b) mixing porphyrin, in the absence of a bridging agent, with the suspension;
c) removing porphyrin labeled particles from unbound porphyrin;
d) detecting a signal generated by the predetermined number of particles; and
e) calculating the signal per particle as an indication of the diameter or surface size of the particles.
22. The particle diameter or surface size assay of claim 21, wherein the porphyrin labeled particles are removed from unbound porphyrin by centrifugation, magnetic separation, or filtration.
23. The particle diameter or surface size assay of claim 21, wherein the signal generated by the predetermined number of particles is detected by radiometric, fluorometric, or chemiluminometric processes.
24. A particle uptake study comprising the steps of:
a) providing a suspension of particles to be studied;
b) mixing porphyrin, in the absence of a bridging agent, with the suspension;
c) removing unbound porphyrin from porphyrin labeled particles;
d) resuspending labeled particles in an appropriate medium;
e) injecting the labeled particles and appropriate medium into biologic objects; and
f) tracing the injected particles.
25. The particle uptake study of claim 24, wherein the unbound porphyrin is removed from the porphyrin labeled particles by centrifugation, magnetic separation, or filtration.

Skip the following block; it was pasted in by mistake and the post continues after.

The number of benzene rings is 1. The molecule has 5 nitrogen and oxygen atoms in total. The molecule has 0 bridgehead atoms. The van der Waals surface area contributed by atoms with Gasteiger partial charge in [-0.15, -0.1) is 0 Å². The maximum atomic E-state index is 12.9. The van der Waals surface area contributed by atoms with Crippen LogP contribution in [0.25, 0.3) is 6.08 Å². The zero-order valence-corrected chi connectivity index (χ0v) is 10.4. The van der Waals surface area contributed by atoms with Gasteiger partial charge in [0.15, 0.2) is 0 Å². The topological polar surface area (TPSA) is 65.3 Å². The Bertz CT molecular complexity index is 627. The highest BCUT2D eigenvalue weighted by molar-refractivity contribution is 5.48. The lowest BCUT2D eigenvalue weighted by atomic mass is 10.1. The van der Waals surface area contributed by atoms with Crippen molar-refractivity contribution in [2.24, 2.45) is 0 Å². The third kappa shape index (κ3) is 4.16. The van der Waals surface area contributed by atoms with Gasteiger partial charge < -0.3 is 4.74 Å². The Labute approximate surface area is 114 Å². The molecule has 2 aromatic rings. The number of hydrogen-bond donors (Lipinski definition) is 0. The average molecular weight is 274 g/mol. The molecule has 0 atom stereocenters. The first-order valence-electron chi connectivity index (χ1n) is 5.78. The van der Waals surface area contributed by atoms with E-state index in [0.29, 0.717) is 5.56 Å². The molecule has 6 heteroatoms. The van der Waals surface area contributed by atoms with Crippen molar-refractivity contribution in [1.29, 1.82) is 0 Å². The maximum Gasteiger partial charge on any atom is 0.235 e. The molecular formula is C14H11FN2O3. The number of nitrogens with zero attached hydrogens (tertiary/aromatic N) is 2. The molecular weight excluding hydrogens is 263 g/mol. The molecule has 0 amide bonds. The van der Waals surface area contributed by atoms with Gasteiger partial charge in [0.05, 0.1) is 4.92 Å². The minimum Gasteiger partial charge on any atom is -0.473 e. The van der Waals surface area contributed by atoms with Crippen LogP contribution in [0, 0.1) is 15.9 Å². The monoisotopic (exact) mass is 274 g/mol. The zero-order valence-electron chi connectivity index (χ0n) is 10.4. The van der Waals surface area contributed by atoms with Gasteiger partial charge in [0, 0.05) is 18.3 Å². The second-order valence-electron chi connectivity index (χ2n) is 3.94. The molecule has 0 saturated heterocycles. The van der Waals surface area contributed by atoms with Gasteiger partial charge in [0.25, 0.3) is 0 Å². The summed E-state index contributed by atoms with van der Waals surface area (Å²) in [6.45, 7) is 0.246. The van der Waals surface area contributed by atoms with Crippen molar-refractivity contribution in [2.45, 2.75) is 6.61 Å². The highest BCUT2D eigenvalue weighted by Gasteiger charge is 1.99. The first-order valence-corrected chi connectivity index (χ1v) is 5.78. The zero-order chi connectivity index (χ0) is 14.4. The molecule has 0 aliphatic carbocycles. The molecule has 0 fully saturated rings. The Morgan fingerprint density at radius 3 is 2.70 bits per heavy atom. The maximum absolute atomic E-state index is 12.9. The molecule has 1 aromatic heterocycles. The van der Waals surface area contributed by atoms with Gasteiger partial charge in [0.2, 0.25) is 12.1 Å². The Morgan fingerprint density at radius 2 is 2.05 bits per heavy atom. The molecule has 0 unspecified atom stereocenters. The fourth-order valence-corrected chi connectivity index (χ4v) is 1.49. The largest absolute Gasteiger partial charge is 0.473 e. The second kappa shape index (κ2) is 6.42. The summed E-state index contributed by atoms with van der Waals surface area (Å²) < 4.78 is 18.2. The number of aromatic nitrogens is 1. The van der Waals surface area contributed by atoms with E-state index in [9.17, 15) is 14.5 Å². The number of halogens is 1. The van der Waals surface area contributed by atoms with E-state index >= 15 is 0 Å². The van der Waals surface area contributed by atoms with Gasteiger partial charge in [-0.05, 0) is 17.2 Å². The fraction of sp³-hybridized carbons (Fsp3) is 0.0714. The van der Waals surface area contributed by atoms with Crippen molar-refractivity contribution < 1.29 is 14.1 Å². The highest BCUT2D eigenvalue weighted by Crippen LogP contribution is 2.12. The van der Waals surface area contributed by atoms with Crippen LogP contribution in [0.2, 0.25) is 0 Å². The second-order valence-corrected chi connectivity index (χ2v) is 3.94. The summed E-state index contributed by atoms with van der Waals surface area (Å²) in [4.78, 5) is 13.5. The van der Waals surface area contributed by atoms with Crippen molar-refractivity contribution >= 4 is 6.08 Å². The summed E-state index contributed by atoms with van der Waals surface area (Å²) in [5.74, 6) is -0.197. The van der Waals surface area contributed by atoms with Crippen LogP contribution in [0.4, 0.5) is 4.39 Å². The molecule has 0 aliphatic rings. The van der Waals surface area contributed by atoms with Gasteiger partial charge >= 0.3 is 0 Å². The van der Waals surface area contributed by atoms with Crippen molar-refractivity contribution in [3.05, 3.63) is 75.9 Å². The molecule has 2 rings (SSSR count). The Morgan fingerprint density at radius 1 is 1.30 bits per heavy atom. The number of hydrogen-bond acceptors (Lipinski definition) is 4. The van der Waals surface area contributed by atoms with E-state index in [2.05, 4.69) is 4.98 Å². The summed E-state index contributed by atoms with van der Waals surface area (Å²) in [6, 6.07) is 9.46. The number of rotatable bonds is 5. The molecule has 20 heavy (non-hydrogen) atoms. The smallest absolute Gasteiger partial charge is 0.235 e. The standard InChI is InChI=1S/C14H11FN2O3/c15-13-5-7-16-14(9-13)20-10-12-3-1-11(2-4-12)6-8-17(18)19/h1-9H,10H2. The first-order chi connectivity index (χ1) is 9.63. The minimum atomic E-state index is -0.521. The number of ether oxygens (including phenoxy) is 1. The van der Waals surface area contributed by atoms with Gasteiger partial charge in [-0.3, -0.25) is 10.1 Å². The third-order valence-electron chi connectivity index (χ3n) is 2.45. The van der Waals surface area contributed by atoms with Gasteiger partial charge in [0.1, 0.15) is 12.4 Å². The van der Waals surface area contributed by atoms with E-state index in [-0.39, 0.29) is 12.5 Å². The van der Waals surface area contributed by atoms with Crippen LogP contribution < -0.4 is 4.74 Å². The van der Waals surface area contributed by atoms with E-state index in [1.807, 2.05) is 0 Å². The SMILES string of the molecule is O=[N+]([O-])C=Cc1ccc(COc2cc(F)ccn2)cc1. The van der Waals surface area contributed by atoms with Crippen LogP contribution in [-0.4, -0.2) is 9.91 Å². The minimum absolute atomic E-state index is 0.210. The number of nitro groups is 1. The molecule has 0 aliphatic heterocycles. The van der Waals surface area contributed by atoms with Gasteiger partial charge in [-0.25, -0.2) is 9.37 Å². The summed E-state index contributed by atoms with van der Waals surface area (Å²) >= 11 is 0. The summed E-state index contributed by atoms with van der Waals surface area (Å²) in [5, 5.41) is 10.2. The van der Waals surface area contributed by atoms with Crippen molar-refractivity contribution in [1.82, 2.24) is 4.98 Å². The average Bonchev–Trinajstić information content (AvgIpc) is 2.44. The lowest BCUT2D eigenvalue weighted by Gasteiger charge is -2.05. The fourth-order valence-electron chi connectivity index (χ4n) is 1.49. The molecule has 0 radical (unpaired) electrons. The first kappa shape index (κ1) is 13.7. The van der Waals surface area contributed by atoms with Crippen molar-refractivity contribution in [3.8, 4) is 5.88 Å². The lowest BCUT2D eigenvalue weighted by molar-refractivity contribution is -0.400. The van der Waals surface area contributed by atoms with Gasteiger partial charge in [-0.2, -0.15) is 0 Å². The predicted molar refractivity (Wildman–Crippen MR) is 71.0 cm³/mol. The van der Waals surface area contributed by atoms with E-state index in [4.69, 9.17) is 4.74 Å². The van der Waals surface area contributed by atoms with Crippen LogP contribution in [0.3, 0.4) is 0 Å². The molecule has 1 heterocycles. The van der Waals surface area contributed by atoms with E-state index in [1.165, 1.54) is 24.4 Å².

26. The particle uptake study of claim 24, wherein the injected particles are traced by radiometric, fluorometric, or chemiluminometric processes.
27. An assay kit for detecting particles, in the absence of a bridging agent, comprising a first container containing porphyrin and a set of directions for chemiluminometric, radiometric, or fluorometric processes.
28. The assay kit according to claim 27, wherein the porphyrin is present in sufficient quantity to conduct multiple detection assays.
29. The assay kit according to claim 27, further comprising a second container containing a stabilized mixture of luminescence precursor and oxidizer.
30. The assay kit according to claim 29, wherein the second container further contains a buffer substance and a chelator.
31. The assay kit according to claim 27, wherein the porphyrin is isotopically labeled with a beta emitter and wherein the assay kit further comprises a second container containing a scintillation cocktail.
32. A composition comprising a porphyrin bound particle, wherein there is no bridging agent to couple the porphyrin to the particle.